A police horse who “served his community tirelessly” for 12 years has retired to live out his days in the countryside.
Officers decided the time was right for Caton, who joined Lancashire Constabulary as a five-year-old in July 2006, to retire due to a combination of gastric ulcers and soundness issues.
Sergeant Danielle Marsh, of Lancashire Constabulary’s mounted section, said Caton was “brave, fearless and happy to lead into any situation no matter what faced him”.
“He is lovable and kind and loved having a scratch from his rider [Sgt Adam Pearson],” she added.
“He liked nothing better than to roll in a clean bed of shavings and them shake them everywhere.”
Caton arrived at the Horse Trust in Buckinghamshire on 2 April, where he was met by former colleagues Sawley, Silverdale and Belthorn.
Horse Trust chief executive Jeanette Allen said the charity has been providing retirement and respite for the UK’s working horses and ponies for more than 130 years.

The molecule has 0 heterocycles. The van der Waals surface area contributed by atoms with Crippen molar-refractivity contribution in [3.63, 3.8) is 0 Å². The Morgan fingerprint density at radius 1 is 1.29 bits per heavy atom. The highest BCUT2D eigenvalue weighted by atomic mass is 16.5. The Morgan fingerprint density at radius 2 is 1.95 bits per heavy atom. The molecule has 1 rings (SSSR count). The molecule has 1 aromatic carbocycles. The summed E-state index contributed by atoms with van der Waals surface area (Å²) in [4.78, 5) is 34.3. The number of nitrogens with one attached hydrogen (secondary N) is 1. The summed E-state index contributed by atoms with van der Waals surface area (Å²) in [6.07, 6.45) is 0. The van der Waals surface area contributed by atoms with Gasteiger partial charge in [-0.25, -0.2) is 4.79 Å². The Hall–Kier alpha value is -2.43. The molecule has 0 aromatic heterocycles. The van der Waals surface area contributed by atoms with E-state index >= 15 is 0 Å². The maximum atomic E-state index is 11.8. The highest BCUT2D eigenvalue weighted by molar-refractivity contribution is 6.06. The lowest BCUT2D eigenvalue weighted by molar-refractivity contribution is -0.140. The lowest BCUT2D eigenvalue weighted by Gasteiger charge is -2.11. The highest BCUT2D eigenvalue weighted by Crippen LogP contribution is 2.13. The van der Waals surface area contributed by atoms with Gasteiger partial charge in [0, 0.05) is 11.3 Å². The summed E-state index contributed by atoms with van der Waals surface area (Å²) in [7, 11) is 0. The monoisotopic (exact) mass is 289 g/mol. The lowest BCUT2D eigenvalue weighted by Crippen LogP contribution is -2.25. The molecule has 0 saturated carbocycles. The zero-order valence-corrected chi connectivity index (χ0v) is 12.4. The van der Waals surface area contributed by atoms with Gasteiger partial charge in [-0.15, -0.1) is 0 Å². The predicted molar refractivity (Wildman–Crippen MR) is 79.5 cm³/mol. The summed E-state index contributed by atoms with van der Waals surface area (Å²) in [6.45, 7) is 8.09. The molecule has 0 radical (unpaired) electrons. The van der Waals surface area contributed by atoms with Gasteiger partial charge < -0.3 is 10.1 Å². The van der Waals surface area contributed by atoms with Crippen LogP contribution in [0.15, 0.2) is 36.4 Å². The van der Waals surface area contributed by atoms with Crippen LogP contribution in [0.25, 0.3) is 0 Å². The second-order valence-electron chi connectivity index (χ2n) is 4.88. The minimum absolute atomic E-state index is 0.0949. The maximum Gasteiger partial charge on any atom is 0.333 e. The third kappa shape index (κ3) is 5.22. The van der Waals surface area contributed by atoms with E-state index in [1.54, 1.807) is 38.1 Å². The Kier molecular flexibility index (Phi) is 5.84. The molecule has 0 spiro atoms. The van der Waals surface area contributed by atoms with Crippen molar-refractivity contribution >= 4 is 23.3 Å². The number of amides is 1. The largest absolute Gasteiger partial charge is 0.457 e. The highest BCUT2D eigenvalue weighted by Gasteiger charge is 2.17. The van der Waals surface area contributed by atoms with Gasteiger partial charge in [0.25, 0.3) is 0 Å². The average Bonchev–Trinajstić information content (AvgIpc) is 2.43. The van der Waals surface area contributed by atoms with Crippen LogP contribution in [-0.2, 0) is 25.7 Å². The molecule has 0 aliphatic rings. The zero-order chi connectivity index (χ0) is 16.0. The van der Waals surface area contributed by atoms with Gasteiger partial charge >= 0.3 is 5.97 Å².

“Nowadays that means the hard-working equine public servants who have served our nation or their community in the police, army or with a charity which uses horses to help people,” she said.
“Caton has worked hard for the people of Lancashire and we hope he can enjoy his retirement at our home of rest.
“It is clear from his career that Caton was one of the bravest of them all.”
The 16.3hh sports horse patrolled his first football match in October 2008, a premier league game between Blackburn and Manchester United.
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As well as being an “obvious leader”, Caton is a talented jumper and showed off his skills at numerous public open days.
He also served at Manchester City’s premier league title-winning match against QPR in 2012, the London 2012 Olympics and the 2016 Commonwealth Games in Glasgow.
His ceremonial duties included Caribbean carnivals, Remembrance Sunday parades and memorial processions.
He also helped to police demonstrations by the English Defence League and the British National Front.
“Happy retirement, Caton, you truly deserve it,” added Sgt Marsh.
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